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Dezan Shira’s 2016 Hong Kong Report – a Hub for the Maritime Silk Road

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CDE Op-Ed Commentary

I should begin this with a disclaimer – I am the Chairman of the firm that produced An Introduction to Doing Business in Hong Kong 2016. That said, I had nothing to do with its creation – the content has come purely from professionals within the firm’s Hong Kong office, and I hadn’t seen the text until very recently. What I will suggest, however, is that it makes for important reading when one considers the position the territory has found itself in as concerns mainland China.

While the report focuses on the foreign investment and tax aspects of doing business in Hong Kong – which frankly is what Dezan Shira & Associates does best and has done since 1992 – I have been a bit wary of the direction Hong Kong has been taking over the past few years. Its population doesn’t quite see eye to eye with Beijing, and calls from the CCP for Hong Kong residents to “love” China have been greeted in some quarters with a certain amount of ridicule. Hong Kong has recently been inundated with millions of mainland tourists, who while encouraged by the tourism and retail industries, have also stripped local supermarket shelves bare of hard to come by products in China – incidents of Hong Kong mothers not having baby milk to purchase in local shops due to mainlanders buying all imported products up created a barrier between local Hong Kongese and mainland Chinese. Beijing’s reaction to these tensions caused it to reference Hong Kong locals as ‘splittists’, while the local government wisely stepped away from that rhetoric and named such complainants as ‘localists’.  The upshot of all this is that, socially, Hong Kong’s citizens are not enjoying the best of relations with China right now. Understandably, it is this aspect that has garnered much media attention.

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China Stock Market Suspension Ushers In A Tough 2016

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CDE Op-Ed Commentary

China’s primary stock markets in Shanghai and Shenzhen were suspended today after plummeting during the morning of a volatile first day’s 2016 trading. The suspension, which is active for 24 hours, is triggered when markets rise or fall by more than seven percent in a daily session. This so-called ‘circuit-breaker’ was introduced at the behest of the Chinese Securities Regulator just last September; today is the first time it has been enacted. The fall was pre-empted both by a decline in China’s manufacturing output for the tenth consecutive month, and the imminent lifting of a suspension of trading in China’s own publically listed State Owned Enterprises, which have in turn been suspended from trade since the summer due to “negative sentiment” concerning their viability. At the time, several journalists were also punished for “creating uncertainty” in the markets as share prices fell. It is unclear what policies Beijing has managed to implement since then that makes this situation any better.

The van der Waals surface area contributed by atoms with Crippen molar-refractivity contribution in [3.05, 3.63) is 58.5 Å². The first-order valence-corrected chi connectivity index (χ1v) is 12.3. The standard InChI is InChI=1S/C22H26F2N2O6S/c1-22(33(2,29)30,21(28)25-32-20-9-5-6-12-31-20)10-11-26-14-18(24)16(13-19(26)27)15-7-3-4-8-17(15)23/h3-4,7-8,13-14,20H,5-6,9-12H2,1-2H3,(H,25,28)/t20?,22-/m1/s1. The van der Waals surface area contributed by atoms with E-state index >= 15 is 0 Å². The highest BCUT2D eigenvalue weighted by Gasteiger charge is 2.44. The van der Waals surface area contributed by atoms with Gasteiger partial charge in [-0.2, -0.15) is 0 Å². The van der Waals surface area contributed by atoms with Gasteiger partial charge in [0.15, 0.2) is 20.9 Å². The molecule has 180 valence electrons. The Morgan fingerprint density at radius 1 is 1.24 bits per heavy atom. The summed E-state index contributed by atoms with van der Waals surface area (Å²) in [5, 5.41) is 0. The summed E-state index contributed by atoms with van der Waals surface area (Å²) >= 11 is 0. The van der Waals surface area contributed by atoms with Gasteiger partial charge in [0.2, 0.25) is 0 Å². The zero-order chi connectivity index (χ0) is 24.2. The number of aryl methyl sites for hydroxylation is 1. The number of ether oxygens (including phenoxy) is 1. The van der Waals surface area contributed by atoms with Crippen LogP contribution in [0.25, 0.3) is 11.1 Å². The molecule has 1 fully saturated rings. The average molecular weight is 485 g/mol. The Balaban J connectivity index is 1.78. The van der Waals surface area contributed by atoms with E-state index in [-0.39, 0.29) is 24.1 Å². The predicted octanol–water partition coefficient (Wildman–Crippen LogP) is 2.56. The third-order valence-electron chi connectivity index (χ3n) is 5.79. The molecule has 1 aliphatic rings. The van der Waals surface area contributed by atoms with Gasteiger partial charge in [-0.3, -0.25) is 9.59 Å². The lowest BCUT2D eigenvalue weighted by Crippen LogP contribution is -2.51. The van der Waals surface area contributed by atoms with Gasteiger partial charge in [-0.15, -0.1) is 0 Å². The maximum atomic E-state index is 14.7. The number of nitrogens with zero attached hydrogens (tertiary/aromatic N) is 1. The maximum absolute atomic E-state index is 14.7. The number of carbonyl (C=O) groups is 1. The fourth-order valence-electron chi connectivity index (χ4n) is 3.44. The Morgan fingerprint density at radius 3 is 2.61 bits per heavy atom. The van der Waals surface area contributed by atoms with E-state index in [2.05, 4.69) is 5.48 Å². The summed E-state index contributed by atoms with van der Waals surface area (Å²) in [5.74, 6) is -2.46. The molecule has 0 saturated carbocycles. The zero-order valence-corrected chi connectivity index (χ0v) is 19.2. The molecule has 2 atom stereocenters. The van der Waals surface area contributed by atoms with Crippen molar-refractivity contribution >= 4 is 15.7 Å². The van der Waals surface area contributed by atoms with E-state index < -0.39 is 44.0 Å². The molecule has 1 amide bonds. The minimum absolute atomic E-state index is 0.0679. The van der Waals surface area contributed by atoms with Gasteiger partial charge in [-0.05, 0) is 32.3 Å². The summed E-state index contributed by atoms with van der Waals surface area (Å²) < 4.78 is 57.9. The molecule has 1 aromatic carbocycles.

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Chris Devonshire-Ellis – The China Year in Review and Looking at 2016

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CDE Op-Ed Commentary

In this 2015 year end annual review I assess the practical issues concerning the China slowdown, the comparisons with other Asian FDI markets, the reasons why China CEOs cannot now be held fully responsible for assessing the China market, the state of play concerning the evolution of the foreign invested professional services industry in China, provide some glimpses of how our own business operations have performed, and take a look at what 2016 may hold in store. But first, let me justify the reasons why my practice in particular is a useful primer as concerns China and Asian FDI trends.

Dezan Shira as a Benchmark China FDI Practice

Firstly, Dezan Shira & Associates is one of the oldest established independent professional foreign firms in China, incorporated in the country since 1992. Next year represents our 24th year of operations. Secondly, we are one of the largest of the privately owned practices in China, with some 12 China offices and several hundred professional legal and tax personnel. No-one else – except for the blue chip international law practices, the Big 4 audit practices and the recent VC funded practices – comes close. Third – in assessing China, we are also able to put it into context with the rest of Asia – a unique ability very few other firms can match. Our firm possesses offices in India as well as Vietnam, Singapore and liaisons across ASEAN – meaning we are not China-Centric, allowing us to effectively see the wood through the trees.